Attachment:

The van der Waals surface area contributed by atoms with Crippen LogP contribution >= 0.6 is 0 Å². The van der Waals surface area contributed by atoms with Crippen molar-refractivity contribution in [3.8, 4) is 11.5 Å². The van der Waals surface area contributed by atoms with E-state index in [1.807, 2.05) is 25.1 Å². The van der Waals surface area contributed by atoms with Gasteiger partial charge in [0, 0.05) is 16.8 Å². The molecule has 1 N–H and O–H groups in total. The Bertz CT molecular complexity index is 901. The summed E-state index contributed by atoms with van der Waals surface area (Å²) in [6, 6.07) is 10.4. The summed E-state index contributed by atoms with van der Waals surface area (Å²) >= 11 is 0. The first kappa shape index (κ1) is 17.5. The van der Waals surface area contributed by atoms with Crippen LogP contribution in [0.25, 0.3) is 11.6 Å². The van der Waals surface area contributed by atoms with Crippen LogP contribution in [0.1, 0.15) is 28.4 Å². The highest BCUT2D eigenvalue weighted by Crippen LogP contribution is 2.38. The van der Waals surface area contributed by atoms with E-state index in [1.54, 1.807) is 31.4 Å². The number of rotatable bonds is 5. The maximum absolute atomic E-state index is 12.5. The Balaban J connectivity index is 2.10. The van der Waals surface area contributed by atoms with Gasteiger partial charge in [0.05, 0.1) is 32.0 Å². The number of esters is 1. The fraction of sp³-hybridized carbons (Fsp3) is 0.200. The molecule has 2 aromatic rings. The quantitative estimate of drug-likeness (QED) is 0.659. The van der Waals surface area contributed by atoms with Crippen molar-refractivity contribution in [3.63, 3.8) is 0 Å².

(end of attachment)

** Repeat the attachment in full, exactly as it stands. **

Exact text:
The van der Waals surface area contributed by atoms with Crippen LogP contribution >= 0.6 is 0 Å². The van der Waals surface area contributed by atoms with Crippen molar-refractivity contribution in [3.8, 4) is 11.5 Å². The van der Waals surface area contributed by atoms with E-state index in [1.807, 2.05) is 25.1 Å². The van der Waals surface area contributed by atoms with Gasteiger partial charge in [0, 0.05) is 16.8 Å². The molecule has 1 N–H and O–H groups in total. The Bertz CT molecular complexity index is 901. The summed E-state index contributed by atoms with van der Waals surface area (Å²) in [6, 6.07) is 10.4. The summed E-state index contributed by atoms with van der Waals surface area (Å²) >= 11 is 0. The first kappa shape index (κ1) is 17.5. The van der Waals surface area contributed by atoms with Crippen LogP contribution in [0.25, 0.3) is 11.6 Å². The van der Waals surface area contributed by atoms with Crippen LogP contribution in [0.1, 0.15) is 28.4 Å². The highest BCUT2D eigenvalue weighted by Crippen LogP contribution is 2.38. The van der Waals surface area contributed by atoms with E-state index in [1.54, 1.807) is 31.4 Å². The number of rotatable bonds is 5. The maximum absolute atomic E-state index is 12.5. The Balaban J connectivity index is 2.10. The van der Waals surface area contributed by atoms with Gasteiger partial charge in [0.05, 0.1) is 32.0 Å². The number of esters is 1. The fraction of sp³-hybridized carbons (Fsp3) is 0.200. The molecule has 2 aromatic rings. The quantitative estimate of drug-likeness (QED) is 0.659. The van der Waals surface area contributed by atoms with Crippen molar-refractivity contribution in [3.63, 3.8) is 0 Å².